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White Paper

Emissions Impossible: Quantifying financial risks associated with the net zero transition

May 24, 2023

Financial institutions identify, measure and monitor transition risk using a variety of data and tools. This paper examines some of the metrics which have emerged to quantify climate transition risks to financial institutions.
Climate Risk and Resilience|The Future of Financial Services

The risks that climate change poses to the financial system are subject to increasing scrutiny from market participants, financial authorities and civil society. There is widespread recognition that financial institutions and authorities need to develop data and tools with which to measure and manage climate-related risks.1

Such risks include climate transition risk: that is, the potential negative impact on organisations or asset values associated with the transition to a lower-carbon economy.2

Transition risks can arise due to changes in policy or regulation, technology and consumer preferences, as well as potential legal risk.3 Despite the development of multiple frameworks to assess, categorise and disclose financial institutions’ exposures to climate transition risk, there remains little formal consensus as to the most suitable and relevant data and metrics through which to do so.

This paper examines some of the metrics which have emerged to quantify climate transition risks to financial institutions. It evaluates metrics according to their informational content and attributes, including their degree of risk sensitivity, as well as the degree to which they are objective and verifiable.

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The research takeaways are that:

  • Quantifying transition risks to financial institutions is inherently complex. Multiple metrics may be needed to provide a comprehensive view of a financial institution’s exposure to transition risk.
  • More complex and risk-sensitive metrics may be better suited to financial institutions’ internal measurement and management of transition risk. Metrics that are more verifiable and objective have the benefit of enabling comparison across firms; they may, therefore, be better suited to use in financial institutions’ disclosures.
  • Financial institutions and authorities should be mindful of the relative strengths of different metrics (e.g. risk sensitivity versus objectivity/verifiability), and use metrics for purposes to which they are suited. For example, were the safety and soundness of financial institutions to be assessed using metrics based on their emissions, this could give a misleading representation of risk. It could also disincentivize financial institutions engagement in financing activities that are currently high emitting, yet critical in supporting economy-wide transition.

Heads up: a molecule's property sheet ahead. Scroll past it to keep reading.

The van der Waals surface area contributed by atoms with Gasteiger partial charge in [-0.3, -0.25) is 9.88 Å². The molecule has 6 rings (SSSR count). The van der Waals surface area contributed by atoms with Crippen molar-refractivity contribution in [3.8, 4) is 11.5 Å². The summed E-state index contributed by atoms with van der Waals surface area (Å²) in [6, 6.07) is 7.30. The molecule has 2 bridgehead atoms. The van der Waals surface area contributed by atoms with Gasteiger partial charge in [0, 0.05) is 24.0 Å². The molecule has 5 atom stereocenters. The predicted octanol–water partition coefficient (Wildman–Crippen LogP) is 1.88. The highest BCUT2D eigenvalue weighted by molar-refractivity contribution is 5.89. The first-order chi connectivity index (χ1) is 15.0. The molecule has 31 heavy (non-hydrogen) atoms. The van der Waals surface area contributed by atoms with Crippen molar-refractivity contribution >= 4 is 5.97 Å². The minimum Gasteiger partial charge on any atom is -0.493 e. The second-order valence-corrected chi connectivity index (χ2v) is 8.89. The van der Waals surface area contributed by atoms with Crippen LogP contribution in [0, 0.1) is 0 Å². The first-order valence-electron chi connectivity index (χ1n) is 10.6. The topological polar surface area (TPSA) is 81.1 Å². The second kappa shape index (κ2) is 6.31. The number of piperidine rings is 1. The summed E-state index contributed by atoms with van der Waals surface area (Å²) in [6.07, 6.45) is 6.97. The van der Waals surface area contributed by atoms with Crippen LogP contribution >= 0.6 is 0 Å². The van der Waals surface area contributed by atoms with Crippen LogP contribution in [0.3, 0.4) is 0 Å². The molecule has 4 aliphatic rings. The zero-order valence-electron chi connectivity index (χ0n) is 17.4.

How WTW can help

WTW provides data-driven, insight-led solutions in the areas of people, risk and capital. Leveraging the global view and local expertise of our colleagues serving 140 countries and markets, we help businesses sharpen their strategy, enhance organisational resilience, motivate their workforce and maximise performance.

WTW helps its clients identify climate-related risks and turn them into opportunities. In particular, its Climate QuantifiedTM data and analytical tools provide cutting-edge measurement of physical, transition and liability risks across a range of financial institutions and markets.

About the IIF

The Institute of International Finance (IIF) is the global association of the financial industry, with about 400 members from over 60 countries, including commercial and investment banks, asset managers, insurance companies, professional services firms, exchanges, sovereign wealth funds, hedge funds, central banks and development banks. The IIF’s mission is to support the financial industry in the prudent management of risks, to develop sound industry practices, and to advocate for regulatory, financial and economic policies that are in the broad interests of its members, and foster global financial stability and sustainable economic growth.

For more information about the IIF, please visit: Institute of International Finance


1 See, for example, Financial Stability Board (FSB) (July 2021), The availability of data with which to monitor and assess climate-related risks to financial stability, thereafter referred to as FSB (2021).

2 See Task Force on Climate-related Financial Disclosures (TCFD), Glossary and Abbreviations.

3 Drivers of transition risk set out in the Recommendations of the TCFD (June 2017).

Transparency disclaimer

The IIF and WTW have collaborated to produce this analytical paper, which is not intended to promote any specific metrics or providers. WTW is a provider of climate-related data and metrics one of which, Climate Transition Value at Risk (CTVaR), is used and profiled in this paper. The paper is not an exhaustive overview of all available metrics, nor is it an endorsement of CTVaR or any other metric. Other firms, including other IIF members, provide alternative metrics.


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